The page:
Even with tremendous effort and plenty of support, breastfeeding does not always go well for every mother-infant pair. In other cases, parents who recognize the benefits of breadfeeding may still prefer bottle-feeding. Some believe bottle-feeding provides more freedom and time for activities. Dad, granparents, sitters, and even older siblings can feed an infant breast milk or formula in a bottle. This may give some mothers more flexibility. There are other reasons some feel more comfortable with bottle-feeding, such as knowing exactly how much food the baby is getting. Others prefer formula-feeding for reasons such as not needing to worry about the mother's diet or medications that might affect the milk.
Even so, it is impossible for fomula manufaturers to reproduce the components that make break milk from mothers so unique. Althhough formula does provide the basic nutrients for an infant, it lacks the antibodies, some of the specific components and sugars that feed good bacteria in a baby's gut, and many of the other components found in breast milk. Formula-feeding is also costly and may be inconvenient for some families. The formula must be bought and prepared or otherwise managed, and you'll need a reliable source of clean water for mixing the formula. This means trips to the kitchen in the middle of the night, as well as extra bottles, nipples, and other equipment.
If you have decided to bettle-feed your baby, you'll start by selecting a fomula. Your pediatrician will help you pick one based on your baby's needs. Today there are several varieties and brands of commerical formulas from which to choose, all of which are equally safe and nutritious. The American Academy of Pediatrician does not recommend homemade baby formulas, since they can be deficient in vitamins and other important nutrients and may be contaminated with potentially harmful bacteria.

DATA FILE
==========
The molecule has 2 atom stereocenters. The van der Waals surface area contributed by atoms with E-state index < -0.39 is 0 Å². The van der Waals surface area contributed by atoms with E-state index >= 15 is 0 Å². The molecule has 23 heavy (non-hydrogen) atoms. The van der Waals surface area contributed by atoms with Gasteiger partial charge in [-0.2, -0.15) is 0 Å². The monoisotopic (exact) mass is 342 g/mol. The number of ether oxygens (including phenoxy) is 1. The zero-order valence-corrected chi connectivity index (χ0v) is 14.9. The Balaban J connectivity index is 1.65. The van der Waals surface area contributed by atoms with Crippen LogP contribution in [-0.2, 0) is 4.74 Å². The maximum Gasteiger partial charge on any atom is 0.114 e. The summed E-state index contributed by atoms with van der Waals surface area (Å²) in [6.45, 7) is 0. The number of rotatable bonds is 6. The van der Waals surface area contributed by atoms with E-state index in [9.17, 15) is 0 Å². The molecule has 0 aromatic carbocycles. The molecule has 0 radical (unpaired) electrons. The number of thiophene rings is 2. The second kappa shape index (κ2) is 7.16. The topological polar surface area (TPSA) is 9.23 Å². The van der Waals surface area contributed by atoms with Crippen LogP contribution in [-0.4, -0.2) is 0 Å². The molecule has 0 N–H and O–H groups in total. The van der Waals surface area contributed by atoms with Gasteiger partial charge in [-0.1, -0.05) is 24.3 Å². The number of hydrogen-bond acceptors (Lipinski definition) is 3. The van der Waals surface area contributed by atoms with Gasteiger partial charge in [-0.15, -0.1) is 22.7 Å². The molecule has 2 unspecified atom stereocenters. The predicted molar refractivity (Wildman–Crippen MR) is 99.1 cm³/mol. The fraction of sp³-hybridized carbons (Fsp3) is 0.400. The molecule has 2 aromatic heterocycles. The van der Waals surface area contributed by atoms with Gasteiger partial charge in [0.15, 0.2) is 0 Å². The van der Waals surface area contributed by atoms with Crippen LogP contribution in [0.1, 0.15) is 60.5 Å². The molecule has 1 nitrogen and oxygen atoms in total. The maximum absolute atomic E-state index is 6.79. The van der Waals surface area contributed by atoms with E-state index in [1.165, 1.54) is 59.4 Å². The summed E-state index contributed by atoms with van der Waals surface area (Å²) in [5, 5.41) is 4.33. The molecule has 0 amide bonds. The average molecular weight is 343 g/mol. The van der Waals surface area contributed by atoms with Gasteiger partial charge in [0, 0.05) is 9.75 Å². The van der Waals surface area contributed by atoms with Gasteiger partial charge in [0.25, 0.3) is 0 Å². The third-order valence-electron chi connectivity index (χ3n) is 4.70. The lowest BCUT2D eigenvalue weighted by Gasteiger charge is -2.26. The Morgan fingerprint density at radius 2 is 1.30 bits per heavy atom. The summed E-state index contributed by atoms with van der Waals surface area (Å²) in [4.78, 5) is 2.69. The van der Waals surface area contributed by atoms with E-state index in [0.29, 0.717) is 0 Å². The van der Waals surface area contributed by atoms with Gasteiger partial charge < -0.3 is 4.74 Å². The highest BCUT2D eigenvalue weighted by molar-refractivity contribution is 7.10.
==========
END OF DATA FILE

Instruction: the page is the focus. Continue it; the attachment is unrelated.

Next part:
Preparing, Sterilizing, and Storing Formula
Most infant formulas are available in ready-to-feed liquid forms, concentrates, and powders. Although ready-to-feed formulas are very convenient, they are also the most expensive. Formula from concentrate is prepared by adding water as the manufacturer directs. Unused concentrate may be covered and refrigerated for no more than forty-eight hours. Powder, the least expensive, comes either in premeasured packets or in a larger can. Most powdered formula requires one level scoop of powder for every 2 ounces (60 ml) of water. Mix thoroughly to ensure that tere are no clumps of undissovled powder. Always read the label instructions for mixing the formula properly.
Aside from the price, powder is also light and portable. The powder will not sopil, even if it stays in the bottle several days before adding water. If you choose a formula requiring preparation, be sure to follow the manufacturer's directions exactly. Too much water and your baby won't ge tthe calories and nutrients needed for proper growth; too little and the extra-concentrated formula could cause diarrhea or dehydration and will give your infant more calories than needed.
If you use well water or are concerned abour the safty of your tap water, boil it for approximately one minitute before adding it to the formula, making sure to let it return to room temperature before feeding. (If there is any concern, it may be a goos idea to have your well water tested for bacteria or other contaminants.) You also can use bottled water.
Powdered infant formula is not commercially sterile and has been associated with a severe illness attributed to Cronobacter bacteria. However, the illness is very rare and the Wold Health Organization (WTO) has issued guidelines to improve the safety of powdered infant formula. The CDC and other US organizations recommend heating the water at least 158 degrees Fahreheit (70 degrees Celsius) before mixing with powder to reduce the possibility of infection with this bacteria. These instructions may be found at: cdc.gov/features/cronobacter.
Make sure all bottles, nipples, and other utensils used in preparation and feeding are clean. If your home has chlorinated water, a dishwasher or hot tap water with dishwashing detergent can be used. Rinse in hot tap water. For nonchlorinated water, boil the ustensils for five to ten minutes.